A negative feedback mechanism example is the typical home heating system. Its thermostat houses a thermometer, the receptor that senses when the temperature is too low. The control center, also housed in the thermostat, senses and responds to the thermometer when the temperature drops below a specified set point. Below that target level, the thermostat sends a message to the effector, the furnace. The furnace then produces heat, which warms the house. Once the thermostat senses a target level of heat has been reached, it will signal the furnace to turn off, thus maintaining a comfortable temperature - not too hot nor cold. [
Positive feedback
Positive feedback mechanisms are designed to accelerate or enhance the output created by a stimulus that has already been activated. Unlike negative feedback mechanisms that initiate to maintain or regulate physiological functions within a set and narrow range, the positive feedback mechanisms are designed to push levels out of normal ranges. To achieve this purpose, a series of events initiate a cascading process that builds to increase the effect of the stimulus. This process can be beneficial but is rarely used by the body due to risks of the acceleration becoming uncontrollable.

One bodily positive feedback example event is blood platelet accumulation which in turn causes blood clotting in response to a break or tear in the lining of blood vessels. Another example is the release of oxytocin to intensify the contractions that take place during childbirth.[2]

Positive feedback can also be harmful. An example being when you have a fever it causes a positive feedback within homeostasis that pushes the temperature continually higher. Body temperature can reach extremes of 113 degrees, at which cellular proteins denature, causing the active site in proteins to change, thus causing metabolism stop and ultimately resulting in death.
Thermoregulation is the ability of an organism to keep its body temperature within certain boundaries, even when temperature surrounding is very different. This process is one aspect of homeostasis: a dynamic state of stability between an animal's internal environment and its external environment (the study of such processes in zoology has been called ecophysiology or physiological ecology). If the body is unable to maintain a normal temperature and it increases significantly above normal, a condition known as hyperthermia occurs. The opposite condition, when body temperature decreases below normal levels, is known as hypothermia.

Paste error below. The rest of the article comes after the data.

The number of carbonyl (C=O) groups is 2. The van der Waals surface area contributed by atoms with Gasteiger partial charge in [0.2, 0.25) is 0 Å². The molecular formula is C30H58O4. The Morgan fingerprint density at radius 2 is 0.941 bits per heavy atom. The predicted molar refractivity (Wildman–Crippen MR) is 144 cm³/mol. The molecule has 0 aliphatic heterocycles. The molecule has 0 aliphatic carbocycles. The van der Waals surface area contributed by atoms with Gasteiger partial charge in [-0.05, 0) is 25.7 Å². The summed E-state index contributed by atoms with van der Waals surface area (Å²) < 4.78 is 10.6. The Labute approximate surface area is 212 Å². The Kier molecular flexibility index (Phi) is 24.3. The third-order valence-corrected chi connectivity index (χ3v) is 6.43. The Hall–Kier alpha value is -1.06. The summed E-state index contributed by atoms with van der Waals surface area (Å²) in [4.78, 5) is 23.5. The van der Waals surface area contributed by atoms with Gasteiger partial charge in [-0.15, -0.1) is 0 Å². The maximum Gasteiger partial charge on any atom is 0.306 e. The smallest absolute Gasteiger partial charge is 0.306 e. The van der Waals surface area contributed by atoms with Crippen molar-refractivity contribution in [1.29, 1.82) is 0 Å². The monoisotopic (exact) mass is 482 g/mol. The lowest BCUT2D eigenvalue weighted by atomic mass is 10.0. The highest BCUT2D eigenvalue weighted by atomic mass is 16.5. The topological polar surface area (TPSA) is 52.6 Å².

Whereas an organism that thermoregulates is one that keeps its core body temperature within certain limits, a thermoconformer changes its body temperature with changes to the temperature outside of its body. It was not until the introduction of thermometers that any exact data on the temperature of animals could be obtained. It was then found that local differences were present, since heat production and heat loss vary considerably in different parts of the body, although the circulation of the blood tends to bring about a mean temperature of the internal parts. Hence it is important to determine the temperature of those parts which most nearly approaches to that of the internal organs. Also for such results to be comparable they must be made in the same situation. The rectum gives most accurately the temperature of internal parts, or in some cases of sex or species, the
Chemical regulaiton
the. The pancreas produces insluin and glucahos to control blood suger concentration. the lungs take in oxygen and give off carbod dioxide (this has an acidity effect on body fluids) Kidneys revove urea, and adjust the concentrations of water and a variety of Ions
TEACh U that organsims must respond to both external and internal stimuli to survive
conclusin 2
all these responses togther make up an organisms behavior, which is subject to natural selection and evolutionary mechanisms
teach u the definition of homestatis and the mechansims bh which it works
conclusion 4
teacher must demonstrate knowledge of examples of physilogical mechanisms present in the human body to maintain homeostatis